First introduced on 31 August 2000, the Smoke Free Environment Act 2000 aims to reduce the public’s exposure to cigarette smoke and give non-smokers a healthier and thriving environment.
So far, the Act has been effective in its purpose, according to a peer-reviewed study. The study suggests that as non-smokers enjoy breathing fresh air almost everywhere – even in pubs – many smokers found themselves discouraged from smoking and motivated to quit after the Act was introduced.
In this post, we’ll take a deeper dive into the Act to explain its details and if it’s still helpful to everyone today.
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Smoke Free Environment Act 2000 Summary
First, let’s discuss the Smoke Free Environment Act 2000.
In a nutshell, the Act aims to reduce tobacco and emissions from cigarette smoke to promote a healthier environment. The Act has been updated to include aerosol and vapour exposure from nicotine vaping devices (NVPs) in various public areas in the country.
The meat-and-potatoes of the Act is its smoking restrictions in various establishments – it mentions that all smoking areas in bars, clubs, casinos, and other establishments should not exceed 25% of the total space measured. This has led to dedicated smoking areas complete with cigarette disposals to preserve cleanliness in the environment.
Moreover, the Act also mentions that restrooms, dining areas, foyers, lobbies, dance floors, auditoriums and private casino rooms in these establishments cannot be appointed as smoking areas.
Can You Smoke in Public in Australia Today?
Anyone currently in Australia knows that you can’t just take out a pack and light a ciggie in the middle of Woolies, but there are designated public areas where you can still smoke a cigarette.
The Act mentions that you cannot consume tobacco in various enclosed public spaces except for their designated smoking area(s). These are the following:
- Public transport such as trains, planes, and buses (all of which have no designated smoking areas)
- Office buildings
- Shopping malls
Keep in mind that the restrictions on smoking aren’t limited to these areas. For instance, you can’t smoke within 10 metres of a children’s playground. It’s also a violation of the Act to smoke in a swimming pool complex, sporting event benches and seating, ferry wharves, or the entrance or exit of any building.
If any smoker violates the Act, they will receive penalty units depending on the state guidelines and the number of repeat offences. Also, keep in mind that the Act covers both smokers and NVP users and has them accrue the same penalty units.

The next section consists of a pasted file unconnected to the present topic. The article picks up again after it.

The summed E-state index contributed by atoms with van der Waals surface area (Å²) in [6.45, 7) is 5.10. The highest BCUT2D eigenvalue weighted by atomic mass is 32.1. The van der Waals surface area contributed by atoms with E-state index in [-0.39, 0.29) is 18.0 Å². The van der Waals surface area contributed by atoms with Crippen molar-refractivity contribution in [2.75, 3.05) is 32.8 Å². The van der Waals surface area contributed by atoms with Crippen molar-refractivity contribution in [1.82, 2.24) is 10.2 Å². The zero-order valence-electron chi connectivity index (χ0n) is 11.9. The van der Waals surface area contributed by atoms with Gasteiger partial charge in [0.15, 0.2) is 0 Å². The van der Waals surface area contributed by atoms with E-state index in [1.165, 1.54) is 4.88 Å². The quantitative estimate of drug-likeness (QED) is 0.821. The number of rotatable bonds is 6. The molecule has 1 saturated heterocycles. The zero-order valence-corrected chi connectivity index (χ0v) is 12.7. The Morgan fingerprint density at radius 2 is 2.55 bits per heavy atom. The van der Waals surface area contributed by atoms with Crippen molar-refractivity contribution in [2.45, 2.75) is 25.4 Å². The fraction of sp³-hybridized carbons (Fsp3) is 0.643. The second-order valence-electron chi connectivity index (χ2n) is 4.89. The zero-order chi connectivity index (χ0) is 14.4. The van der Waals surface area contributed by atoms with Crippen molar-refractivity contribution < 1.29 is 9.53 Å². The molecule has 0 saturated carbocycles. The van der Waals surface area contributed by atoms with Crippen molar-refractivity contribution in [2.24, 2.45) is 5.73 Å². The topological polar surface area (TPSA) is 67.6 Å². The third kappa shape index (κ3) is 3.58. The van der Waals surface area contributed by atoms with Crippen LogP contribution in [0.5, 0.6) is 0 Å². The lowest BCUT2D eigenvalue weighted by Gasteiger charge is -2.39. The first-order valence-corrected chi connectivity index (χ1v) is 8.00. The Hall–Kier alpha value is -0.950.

Is It Illegal to Smoke in Restaurants Now?
As mentioned above, the Smoke Free Environment Act 2000 does not restrict smoking in public and business establishments. It is allowed, provided the establishment has a dedicated smoking and vaping area.
It is the business’ responsibility to label its dedicated smoking area and mention it to customers. The business is also the one to address smokers who may violate the guidelines and report them for repeated non-compliance to authorities.
Are You Allowed to Post Tobacco Within Australia?
While this isn’t covered by the Smoke Free Environment Act 2000, it’s still handy to know. It is illegal to post tobacco from both within and outside of Australia.
The Australia Border Force makes it clear in their guidelines that tobacco imports can only enter the country through air or sea cargo for proper processing. Any tobacco posted by mail is illegal and punishable by law.
Furthermore, all tobacco imports that enter via the proper channels are subject to scrutiny based on the Australian Border Force’s guidelines and the Tobacco Plain Packaging Act 2011.
Importing tobacco is only possible if you’re licensed – and to sell it in a shop, you’ll also have to apply for a licence to sell tobacco in the country.
Do the Same Guidelines Apply to Nicotine Vaping Products (NVPs)?
The Australian government has also recently updated the Act to cover aerosol emissions through NVPs.
The Act ensures that all NVP users can only use their devices in the designated smoking areas mentioned. It also means that NVP users can earn penalty units if they use their devices in restricted areas.
While it is certainly not helpful for a motivated person using NVPs to quit smoking to expose themselves to secondhand tobacco smoke, complying with the law is also important.
The Smoke Free Environment Act 2000 has been so far successful in helping Aussies breathe fresh air while giving smokers designated smoking areas to light a cigarette.
While the ideal situation would be to ban smoking altogether, we understand that quitting can be extremely challenging for any smoker.
That’s where we can help.
Smokefree Clinic gives you access to many medically reviewed and trustworthy resources that can inform and aid you in your path to wellness, so have a look around!
If you’re ready to get started, Smokefree can connect you to Australian healthcare professionals who excel in helping patients quit smoking for good.